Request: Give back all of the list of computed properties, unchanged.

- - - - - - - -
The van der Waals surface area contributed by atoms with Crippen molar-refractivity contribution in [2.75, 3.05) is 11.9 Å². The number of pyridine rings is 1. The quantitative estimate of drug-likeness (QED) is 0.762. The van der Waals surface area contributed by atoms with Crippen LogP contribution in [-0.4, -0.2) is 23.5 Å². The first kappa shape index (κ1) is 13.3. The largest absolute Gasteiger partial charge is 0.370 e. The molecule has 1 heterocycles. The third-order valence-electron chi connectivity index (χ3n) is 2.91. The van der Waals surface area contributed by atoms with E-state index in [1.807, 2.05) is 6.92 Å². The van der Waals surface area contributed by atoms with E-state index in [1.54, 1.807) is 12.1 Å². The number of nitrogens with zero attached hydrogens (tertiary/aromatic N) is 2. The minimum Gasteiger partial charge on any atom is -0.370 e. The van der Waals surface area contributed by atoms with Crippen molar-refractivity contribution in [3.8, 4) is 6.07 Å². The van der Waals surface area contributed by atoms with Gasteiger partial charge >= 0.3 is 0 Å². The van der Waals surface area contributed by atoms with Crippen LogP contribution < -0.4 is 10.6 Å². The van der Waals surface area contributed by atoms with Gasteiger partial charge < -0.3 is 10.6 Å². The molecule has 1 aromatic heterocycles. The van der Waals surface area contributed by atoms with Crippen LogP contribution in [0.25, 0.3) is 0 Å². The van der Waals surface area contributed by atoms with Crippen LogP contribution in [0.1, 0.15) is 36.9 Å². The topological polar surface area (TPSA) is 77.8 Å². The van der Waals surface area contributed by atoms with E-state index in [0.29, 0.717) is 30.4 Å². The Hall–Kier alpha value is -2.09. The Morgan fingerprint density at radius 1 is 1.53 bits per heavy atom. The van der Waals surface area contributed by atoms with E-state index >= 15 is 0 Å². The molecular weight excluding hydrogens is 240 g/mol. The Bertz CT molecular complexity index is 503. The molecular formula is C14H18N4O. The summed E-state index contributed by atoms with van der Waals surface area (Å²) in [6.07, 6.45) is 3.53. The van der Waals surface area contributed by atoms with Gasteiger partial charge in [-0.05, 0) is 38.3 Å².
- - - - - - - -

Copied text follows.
The van der Waals surface area contributed by atoms with Crippen molar-refractivity contribution in [2.75, 3.05) is 11.9 Å². The number of pyridine rings is 1. The quantitative estimate of drug-likeness (QED) is 0.762. The van der Waals surface area contributed by atoms with Crippen LogP contribution in [-0.4, -0.2) is 23.5 Å². The first kappa shape index (κ1) is 13.3. The largest absolute Gasteiger partial charge is 0.370 e. The molecule has 1 heterocycles. The third-order valence-electron chi connectivity index (χ3n) is 2.91. The van der Waals surface area contributed by atoms with E-state index in [1.807, 2.05) is 6.92 Å². The van der Waals surface area contributed by atoms with E-state index in [1.54, 1.807) is 12.1 Å². The number of nitrogens with zero attached hydrogens (tertiary/aromatic N) is 2. The minimum Gasteiger partial charge on any atom is -0.370 e. The van der Waals surface area contributed by atoms with Crippen molar-refractivity contribution in [3.8, 4) is 6.07 Å². The van der Waals surface area contributed by atoms with Gasteiger partial charge >= 0.3 is 0 Å². The van der Waals surface area contributed by atoms with Crippen LogP contribution < -0.4 is 10.6 Å². The van der Waals surface area contributed by atoms with Gasteiger partial charge < -0.3 is 10.6 Å². The molecule has 1 aromatic heterocycles. The van der Waals surface area contributed by atoms with Crippen LogP contribution in [0.25, 0.3) is 0 Å². The van der Waals surface area contributed by atoms with Crippen LogP contribution in [0.1, 0.15) is 36.9 Å². The topological polar surface area (TPSA) is 77.8 Å². The van der Waals surface area contributed by atoms with E-state index in [0.29, 0.717) is 30.4 Å². The Hall–Kier alpha value is -2.09. The Morgan fingerprint density at radius 1 is 1.53 bits per heavy atom. The van der Waals surface area contributed by atoms with E-state index >= 15 is 0 Å². The molecular weight excluding hydrogens is 240 g/mol. The Bertz CT molecular complexity index is 503. The molecular formula is C14H18N4O. The summed E-state index contributed by atoms with van der Waals surface area (Å²) in [6.07, 6.45) is 3.53. The van der Waals surface area contributed by atoms with Gasteiger partial charge in [-0.05, 0) is 38.3 Å².